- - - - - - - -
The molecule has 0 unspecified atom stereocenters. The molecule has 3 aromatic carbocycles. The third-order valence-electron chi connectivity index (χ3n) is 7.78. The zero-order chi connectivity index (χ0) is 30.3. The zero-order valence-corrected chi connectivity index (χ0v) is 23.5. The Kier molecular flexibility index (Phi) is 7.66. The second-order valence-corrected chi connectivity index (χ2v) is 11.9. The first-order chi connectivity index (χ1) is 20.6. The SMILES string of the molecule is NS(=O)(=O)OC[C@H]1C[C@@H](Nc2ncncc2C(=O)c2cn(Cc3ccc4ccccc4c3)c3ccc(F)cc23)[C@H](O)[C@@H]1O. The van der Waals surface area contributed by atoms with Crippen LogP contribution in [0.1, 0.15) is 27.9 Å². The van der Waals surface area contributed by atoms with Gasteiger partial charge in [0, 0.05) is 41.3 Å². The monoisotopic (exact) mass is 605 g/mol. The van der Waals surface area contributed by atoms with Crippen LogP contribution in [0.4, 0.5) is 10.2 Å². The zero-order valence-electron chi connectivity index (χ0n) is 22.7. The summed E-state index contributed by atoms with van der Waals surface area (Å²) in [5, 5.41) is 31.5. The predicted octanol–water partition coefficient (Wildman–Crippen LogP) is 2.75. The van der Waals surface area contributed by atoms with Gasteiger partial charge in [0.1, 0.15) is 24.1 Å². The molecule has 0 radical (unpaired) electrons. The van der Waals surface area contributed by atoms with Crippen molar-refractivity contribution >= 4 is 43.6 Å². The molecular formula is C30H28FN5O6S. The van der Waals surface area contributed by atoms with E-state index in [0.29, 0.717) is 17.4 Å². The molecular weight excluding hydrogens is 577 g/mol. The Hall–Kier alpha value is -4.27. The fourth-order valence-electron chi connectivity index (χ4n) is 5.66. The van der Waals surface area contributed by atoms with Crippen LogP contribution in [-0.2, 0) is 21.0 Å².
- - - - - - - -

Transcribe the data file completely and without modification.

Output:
The molecule has 0 unspecified atom stereocenters. The molecule has 3 aromatic carbocycles. The third-order valence-electron chi connectivity index (χ3n) is 7.78. The zero-order chi connectivity index (χ0) is 30.3. The zero-order valence-corrected chi connectivity index (χ0v) is 23.5. The Kier molecular flexibility index (Phi) is 7.66. The second-order valence-corrected chi connectivity index (χ2v) is 11.9. The first-order chi connectivity index (χ1) is 20.6. The SMILES string of the molecule is NS(=O)(=O)OC[C@H]1C[C@@H](Nc2ncncc2C(=O)c2cn(Cc3ccc4ccccc4c3)c3ccc(F)cc23)[C@H](O)[C@@H]1O. The van der Waals surface area contributed by atoms with Crippen LogP contribution in [0.1, 0.15) is 27.9 Å². The van der Waals surface area contributed by atoms with Gasteiger partial charge in [0, 0.05) is 41.3 Å². The monoisotopic (exact) mass is 605 g/mol. The van der Waals surface area contributed by atoms with Crippen LogP contribution in [0.4, 0.5) is 10.2 Å². The zero-order valence-electron chi connectivity index (χ0n) is 22.7. The summed E-state index contributed by atoms with van der Waals surface area (Å²) in [5, 5.41) is 31.5. The predicted octanol–water partition coefficient (Wildman–Crippen LogP) is 2.75. The van der Waals surface area contributed by atoms with Gasteiger partial charge in [0.1, 0.15) is 24.1 Å². The molecule has 0 radical (unpaired) electrons. The van der Waals surface area contributed by atoms with Crippen molar-refractivity contribution >= 4 is 43.6 Å². The molecular formula is C30H28FN5O6S. The van der Waals surface area contributed by atoms with E-state index in [0.29, 0.717) is 17.4 Å². The molecular weight excluding hydrogens is 577 g/mol. The Hall–Kier alpha value is -4.27. The fourth-order valence-electron chi connectivity index (χ4n) is 5.66. The van der Waals surface area contributed by atoms with Crippen LogP contribution in [-0.2, 0) is 21.0 Å².